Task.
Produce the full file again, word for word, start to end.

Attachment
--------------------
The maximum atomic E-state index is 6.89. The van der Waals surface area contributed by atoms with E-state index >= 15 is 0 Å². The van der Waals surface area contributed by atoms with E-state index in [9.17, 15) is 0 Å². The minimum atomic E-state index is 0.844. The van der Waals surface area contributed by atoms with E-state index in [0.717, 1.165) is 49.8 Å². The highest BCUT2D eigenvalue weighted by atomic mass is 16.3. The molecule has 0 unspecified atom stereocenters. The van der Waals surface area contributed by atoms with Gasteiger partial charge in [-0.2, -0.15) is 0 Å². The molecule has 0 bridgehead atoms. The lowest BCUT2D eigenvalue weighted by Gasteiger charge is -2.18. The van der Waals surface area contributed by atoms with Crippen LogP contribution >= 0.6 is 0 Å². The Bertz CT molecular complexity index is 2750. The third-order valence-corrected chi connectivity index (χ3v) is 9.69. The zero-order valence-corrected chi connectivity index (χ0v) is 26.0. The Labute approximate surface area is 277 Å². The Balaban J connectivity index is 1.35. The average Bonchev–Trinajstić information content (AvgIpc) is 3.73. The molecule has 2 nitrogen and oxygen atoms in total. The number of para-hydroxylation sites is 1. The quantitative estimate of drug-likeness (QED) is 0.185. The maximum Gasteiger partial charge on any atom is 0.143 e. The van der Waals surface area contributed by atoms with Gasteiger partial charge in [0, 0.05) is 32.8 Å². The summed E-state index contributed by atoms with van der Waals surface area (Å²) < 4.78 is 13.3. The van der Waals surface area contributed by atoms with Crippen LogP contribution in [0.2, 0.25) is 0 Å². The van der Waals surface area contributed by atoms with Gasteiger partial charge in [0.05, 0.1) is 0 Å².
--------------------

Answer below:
The maximum atomic E-state index is 6.89. The van der Waals surface area contributed by atoms with E-state index >= 15 is 0 Å². The van der Waals surface area contributed by atoms with E-state index in [9.17, 15) is 0 Å². The minimum atomic E-state index is 0.844. The van der Waals surface area contributed by atoms with E-state index in [0.717, 1.165) is 49.8 Å². The highest BCUT2D eigenvalue weighted by atomic mass is 16.3. The molecule has 0 unspecified atom stereocenters. The van der Waals surface area contributed by atoms with Gasteiger partial charge in [-0.2, -0.15) is 0 Å². The molecule has 0 bridgehead atoms. The lowest BCUT2D eigenvalue weighted by Gasteiger charge is -2.18. The van der Waals surface area contributed by atoms with Crippen LogP contribution >= 0.6 is 0 Å². The Bertz CT molecular complexity index is 2750. The third-order valence-corrected chi connectivity index (χ3v) is 9.69. The zero-order valence-corrected chi connectivity index (χ0v) is 26.0. The Labute approximate surface area is 277 Å². The Balaban J connectivity index is 1.35. The average Bonchev–Trinajstić information content (AvgIpc) is 3.73. The molecule has 2 nitrogen and oxygen atoms in total. The number of para-hydroxylation sites is 1. The quantitative estimate of drug-likeness (QED) is 0.185. The maximum Gasteiger partial charge on any atom is 0.143 e. The van der Waals surface area contributed by atoms with Gasteiger partial charge in [0, 0.05) is 32.8 Å². The summed E-state index contributed by atoms with van der Waals surface area (Å²) < 4.78 is 13.3. The van der Waals surface area contributed by atoms with Crippen LogP contribution in [0.2, 0.25) is 0 Å². The van der Waals surface area contributed by atoms with Gasteiger partial charge in [0.05, 0.1) is 0 Å².